Staying home aloneWhen kids are ready: 10 and up, depending on where you live
Look for these signs: Your child generally behaves well at home, can remember directions, and consistently follows general safety rules (such as not opening the door to a stranger) when you're in the house.
How to start: Begin by going out for only small blocks of time. "We first tried it when my son was eleven," says Peg Mochel of Winfield, Illinois. "I gave him my cell number and told him not to answer the door or the phone, and stayed away only twenty minutes. Even now that he's twelve, I'm never gone more than an hour and a half."
Before you head out, let your child practice dialing your cell phone number and leaving you a voicemail message (in case you don't pick up). Post emergency contact numbers near the phone, and show him how the front- and back-door locks and chains work. Be sure he knows what he is and isn't allowed to do while you're away, too. (If it's okay for him to make a snack but not to use the microwave, for instance, spell it out.) Say exactly when you'll be back -- and don't be late. 138 Time to Talk About Strangers Teach your child to be cautious around adults they don't know Alix Finkelstein
It's never too soon for kids to learn to be careful around adults they don't know. This is a tricky topic, so tailor your discussions to your child's age.
"Raise the subject when he is three and could get separated from you in a shopping mall or other busy place," recommends psychologist Anita Gurian, Ph.D., of New York University's Child Study Center. Give him a simple definition of who strangers are ("They're people you don't know").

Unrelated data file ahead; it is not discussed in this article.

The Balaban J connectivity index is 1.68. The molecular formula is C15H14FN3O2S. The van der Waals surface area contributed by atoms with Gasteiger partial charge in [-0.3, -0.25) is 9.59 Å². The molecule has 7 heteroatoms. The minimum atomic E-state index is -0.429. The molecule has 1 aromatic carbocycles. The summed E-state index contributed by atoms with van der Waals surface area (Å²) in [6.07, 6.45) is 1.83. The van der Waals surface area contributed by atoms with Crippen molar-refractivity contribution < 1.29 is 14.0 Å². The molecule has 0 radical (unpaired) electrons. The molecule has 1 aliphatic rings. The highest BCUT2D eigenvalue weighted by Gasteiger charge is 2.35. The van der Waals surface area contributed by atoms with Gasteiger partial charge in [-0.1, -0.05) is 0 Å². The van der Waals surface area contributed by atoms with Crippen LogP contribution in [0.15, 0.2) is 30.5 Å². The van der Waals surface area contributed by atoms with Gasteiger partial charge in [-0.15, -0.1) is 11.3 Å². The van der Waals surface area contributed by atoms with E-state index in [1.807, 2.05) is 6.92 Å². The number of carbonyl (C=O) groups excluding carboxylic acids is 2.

Explain that she should never talk to a stranger, and that if one approaches her, she should tell a trusted adult. Mention the key exceptions -- for example, it's okay to talk to a police officer or a crossing guard, especially if she's in trouble. (Teach your child her name, address, and phone number so they'll be able to help her.)
Discuss how to treat acquaintances like the neighbor down the street or a store cashier. Explain that it's fine to be friendly, but not to go anywhere with a grown-up unless Mommy or Daddy says it's okay.
Once your child is school-aged, help him fine-tune his instincts. Walk him through scenarios, such as a stranger's driving up and asking for directions. Explore some acceptable responses (in this case, stepping away from the car before answering the question, then walking away, would be one. You should also note that adults don't usually ask kids for directions and it may be a warning sign). Stress that someone can look nice but still have bad intentions.
If your child travels your neighborhood on her own, go over some safe places she can duck into if she thinks someone's following her -- such as a friend's house or a store. Tell her that as a last resort she can ring the doorbell of someone's home and ask that person to phone you, without going inside the house.